First came the clampdown on shadow banks. Then it was gaming companies and drugmakers. Now education firms are in the Chinese government’s crosshairs, roiling stocks and reminding investors how quickly their fortunes can change in a country rife with regulatory risk.
RYB Education Inc. and Bright Scholar Education Holdings Ltd. both plunged by records in U.S. trading, while Vtron Group Co. and China Maple Leaf Educational Systems Ltd. sank in Shenzhen and Hong Kong after the government unveiled new rules that prohibit companies from financing for-profit kindergartens via the equity market. The losses echoed declines in Chinese peer-to-peer lenders, gamemakers and pharmaceutical companies after regulators increased scrutiny of the industries this year.
While policy makers say the new rules will help protect consumers, they’ve taken many investors by surprise. That’s adding to jitters in a $5.8 trillion stock market already grappling with a trade war and the weakest economic expansion since 2009. China’s benchmark Shanghai Composite Index has tumbled 19 percent this year, one of the steepest declines worldwide.
“The education sector had massive growth potential and was once red-hot among equity investors,” said Steven Leung, executive director at Uob Kay Hian (Hong Kong) Ltd. “It’s a pity that the government is stepping up regulation. What’s more annoying for a lot of sectors which rely heavily on the government is that you can’t expect a timeline, and many sudden changes in policies are a surprise.”
Chinese parents spend an average of $42,892 on their children’s education, almost double that of counterparts in countries like Canada and the U.K., according to a report last year from HSBC Holdings Plc. The potential for growth helped propel shares of schooling firms to record highs as recently as June, with recently-listed China New Higher Education Group Ltd. and China Education Group Holdings Ltd. more than doubling in value within six months. Both dropped at least 4.5 percent in Hong Kong on Friday.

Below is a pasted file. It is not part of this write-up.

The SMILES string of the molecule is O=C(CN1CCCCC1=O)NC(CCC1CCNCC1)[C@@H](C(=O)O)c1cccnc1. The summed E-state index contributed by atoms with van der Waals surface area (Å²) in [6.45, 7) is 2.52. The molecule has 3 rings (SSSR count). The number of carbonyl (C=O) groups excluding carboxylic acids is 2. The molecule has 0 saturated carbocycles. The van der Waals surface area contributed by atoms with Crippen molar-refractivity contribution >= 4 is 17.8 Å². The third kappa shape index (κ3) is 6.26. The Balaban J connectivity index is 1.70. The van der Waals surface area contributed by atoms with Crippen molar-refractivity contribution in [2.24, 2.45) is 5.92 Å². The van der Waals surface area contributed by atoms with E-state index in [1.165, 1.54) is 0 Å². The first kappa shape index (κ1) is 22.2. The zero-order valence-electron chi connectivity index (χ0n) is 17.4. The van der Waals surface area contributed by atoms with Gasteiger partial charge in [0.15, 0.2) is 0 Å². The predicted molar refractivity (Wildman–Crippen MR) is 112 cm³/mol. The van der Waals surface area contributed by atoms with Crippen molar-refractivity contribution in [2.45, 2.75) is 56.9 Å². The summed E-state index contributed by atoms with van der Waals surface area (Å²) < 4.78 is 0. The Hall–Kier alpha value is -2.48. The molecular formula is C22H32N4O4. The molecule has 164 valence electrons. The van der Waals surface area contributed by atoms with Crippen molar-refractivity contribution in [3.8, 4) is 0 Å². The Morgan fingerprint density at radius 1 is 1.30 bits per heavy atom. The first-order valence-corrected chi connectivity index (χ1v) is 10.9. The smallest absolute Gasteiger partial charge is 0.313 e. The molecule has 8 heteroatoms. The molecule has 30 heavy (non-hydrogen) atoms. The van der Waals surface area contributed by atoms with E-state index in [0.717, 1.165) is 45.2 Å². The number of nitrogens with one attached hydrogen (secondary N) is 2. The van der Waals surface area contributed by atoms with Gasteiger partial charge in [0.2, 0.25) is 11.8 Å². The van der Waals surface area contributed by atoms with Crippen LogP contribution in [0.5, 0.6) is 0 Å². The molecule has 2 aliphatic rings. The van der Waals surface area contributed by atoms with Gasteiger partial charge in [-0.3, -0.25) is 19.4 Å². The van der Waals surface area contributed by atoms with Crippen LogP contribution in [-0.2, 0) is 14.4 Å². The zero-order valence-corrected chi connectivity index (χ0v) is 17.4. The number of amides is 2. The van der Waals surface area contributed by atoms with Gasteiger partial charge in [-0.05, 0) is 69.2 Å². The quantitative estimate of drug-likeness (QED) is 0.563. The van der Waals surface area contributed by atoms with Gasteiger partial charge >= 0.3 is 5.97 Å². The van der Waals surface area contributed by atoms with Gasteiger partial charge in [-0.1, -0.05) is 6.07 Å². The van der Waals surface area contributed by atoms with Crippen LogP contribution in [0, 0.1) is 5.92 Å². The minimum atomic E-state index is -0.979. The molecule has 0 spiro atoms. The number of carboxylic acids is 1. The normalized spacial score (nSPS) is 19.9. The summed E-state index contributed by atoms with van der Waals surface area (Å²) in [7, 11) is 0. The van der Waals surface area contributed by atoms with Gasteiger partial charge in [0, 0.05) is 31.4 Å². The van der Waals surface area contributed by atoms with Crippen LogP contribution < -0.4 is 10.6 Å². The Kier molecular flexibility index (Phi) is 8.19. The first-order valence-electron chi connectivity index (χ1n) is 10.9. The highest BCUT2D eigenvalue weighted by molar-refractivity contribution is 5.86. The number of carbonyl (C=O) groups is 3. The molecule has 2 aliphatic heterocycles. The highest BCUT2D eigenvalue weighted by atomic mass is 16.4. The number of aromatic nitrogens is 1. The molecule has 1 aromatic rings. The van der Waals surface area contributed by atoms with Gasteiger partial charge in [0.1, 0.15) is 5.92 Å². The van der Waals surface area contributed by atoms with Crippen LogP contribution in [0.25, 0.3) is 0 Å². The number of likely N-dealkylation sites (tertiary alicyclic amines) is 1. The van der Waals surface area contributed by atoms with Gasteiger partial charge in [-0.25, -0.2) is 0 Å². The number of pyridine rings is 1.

In new guidelines for the industry published late on Thursday, China’s government said it wants to build more public kindergartens. It called for public institutions to educate half of the nation’s kindergarten students by 2020.
“Policymakers were concerned about excessively profit-driven education that may cause social issues,” Credit Suisse Group AG analysts Alex Xie and Thomas Chong wrote in a note.
The move comes just a few months after Chinese regulators stopped approving new game licenses, a decision that erased billions of market value from companies including Tencent Holdings Ltd. and NetEase Inc. The government is restructuring how it reviews video games amid concerns about addiction, myopia and other ills among the country’s youth. Tencent said this week it was unable to provide further clarity on the approvals process, which has been the biggest drag on its revenue this year.
RYB Education was only a year ago at the center child-abuse allegations, suspicions of which led to a teacher being fired from one of its schools and detained by authorities. While Beijing police later said it found no evidence of impropriety, the stock never recovered after the investigation sparked fury on Chinese social media.
— With assistance by Ye Xie